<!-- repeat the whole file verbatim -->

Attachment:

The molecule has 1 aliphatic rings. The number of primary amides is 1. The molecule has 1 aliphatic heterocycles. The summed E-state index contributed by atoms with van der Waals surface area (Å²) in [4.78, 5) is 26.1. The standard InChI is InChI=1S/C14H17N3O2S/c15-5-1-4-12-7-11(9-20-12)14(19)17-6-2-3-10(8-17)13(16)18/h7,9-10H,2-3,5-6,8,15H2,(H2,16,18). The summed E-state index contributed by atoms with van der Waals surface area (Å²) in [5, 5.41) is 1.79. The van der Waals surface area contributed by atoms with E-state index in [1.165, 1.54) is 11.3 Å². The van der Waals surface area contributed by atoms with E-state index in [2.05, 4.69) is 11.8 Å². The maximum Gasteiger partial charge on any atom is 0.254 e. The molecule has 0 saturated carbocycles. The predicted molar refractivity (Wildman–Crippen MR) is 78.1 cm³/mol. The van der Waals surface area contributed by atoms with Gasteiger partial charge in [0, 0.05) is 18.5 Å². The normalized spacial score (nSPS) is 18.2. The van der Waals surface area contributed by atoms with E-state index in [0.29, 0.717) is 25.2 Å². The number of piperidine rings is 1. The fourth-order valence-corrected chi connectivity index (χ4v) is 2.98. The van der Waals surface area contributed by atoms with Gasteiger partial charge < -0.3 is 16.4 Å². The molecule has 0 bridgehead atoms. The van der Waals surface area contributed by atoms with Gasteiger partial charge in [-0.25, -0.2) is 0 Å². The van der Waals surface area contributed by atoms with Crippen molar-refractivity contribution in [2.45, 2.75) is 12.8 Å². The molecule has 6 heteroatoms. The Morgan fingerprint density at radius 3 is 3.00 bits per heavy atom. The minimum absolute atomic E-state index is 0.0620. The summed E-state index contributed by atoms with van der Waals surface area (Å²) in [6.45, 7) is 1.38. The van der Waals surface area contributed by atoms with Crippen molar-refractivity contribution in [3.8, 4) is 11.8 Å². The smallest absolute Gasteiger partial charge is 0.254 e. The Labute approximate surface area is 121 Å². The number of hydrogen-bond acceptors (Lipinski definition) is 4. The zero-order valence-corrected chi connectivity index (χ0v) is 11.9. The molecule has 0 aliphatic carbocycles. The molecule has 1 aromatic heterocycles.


The molecule has 1 aliphatic rings. The number of primary amides is 1. The molecule has 1 aliphatic heterocycles. The summed E-state index contributed by atoms with van der Waals surface area (Å²) in [4.78, 5) is 26.1. The standard InChI is InChI=1S/C14H17N3O2S/c15-5-1-4-12-7-11(9-20-12)14(19)17-6-2-3-10(8-17)13(16)18/h7,9-10H,2-3,5-6,8,15H2,(H2,16,18). The summed E-state index contributed by atoms with van der Waals surface area (Å²) in [5, 5.41) is 1.79. The van der Waals surface area contributed by atoms with E-state index in [1.165, 1.54) is 11.3 Å². The van der Waals surface area contributed by atoms with E-state index in [2.05, 4.69) is 11.8 Å². The maximum Gasteiger partial charge on any atom is 0.254 e. The molecule has 0 saturated carbocycles. The predicted molar refractivity (Wildman–Crippen MR) is 78.1 cm³/mol. The van der Waals surface area contributed by atoms with Gasteiger partial charge in [0, 0.05) is 18.5 Å². The normalized spacial score (nSPS) is 18.2. The van der Waals surface area contributed by atoms with E-state index in [0.29, 0.717) is 25.2 Å². The number of piperidine rings is 1. The fourth-order valence-corrected chi connectivity index (χ4v) is 2.98. The van der Waals surface area contributed by atoms with Gasteiger partial charge < -0.3 is 16.4 Å². The molecule has 0 bridgehead atoms. The van der Waals surface area contributed by atoms with Gasteiger partial charge in [-0.25, -0.2) is 0 Å². The van der Waals surface area contributed by atoms with Crippen molar-refractivity contribution in [2.45, 2.75) is 12.8 Å². The molecule has 6 heteroatoms. The Morgan fingerprint density at radius 3 is 3.00 bits per heavy atom. The minimum absolute atomic E-state index is 0.0620. The summed E-state index contributed by atoms with van der Waals surface area (Å²) in [6.45, 7) is 1.38. The van der Waals surface area contributed by atoms with Crippen molar-refractivity contribution in [3.8, 4) is 11.8 Å². The smallest absolute Gasteiger partial charge is 0.254 e. The Labute approximate surface area is 121 Å². The number of hydrogen-bond acceptors (Lipinski definition) is 4. The zero-order valence-corrected chi connectivity index (χ0v) is 11.9. The molecule has 0 aliphatic carbocycles. The molecule has 1 aromatic heterocycles.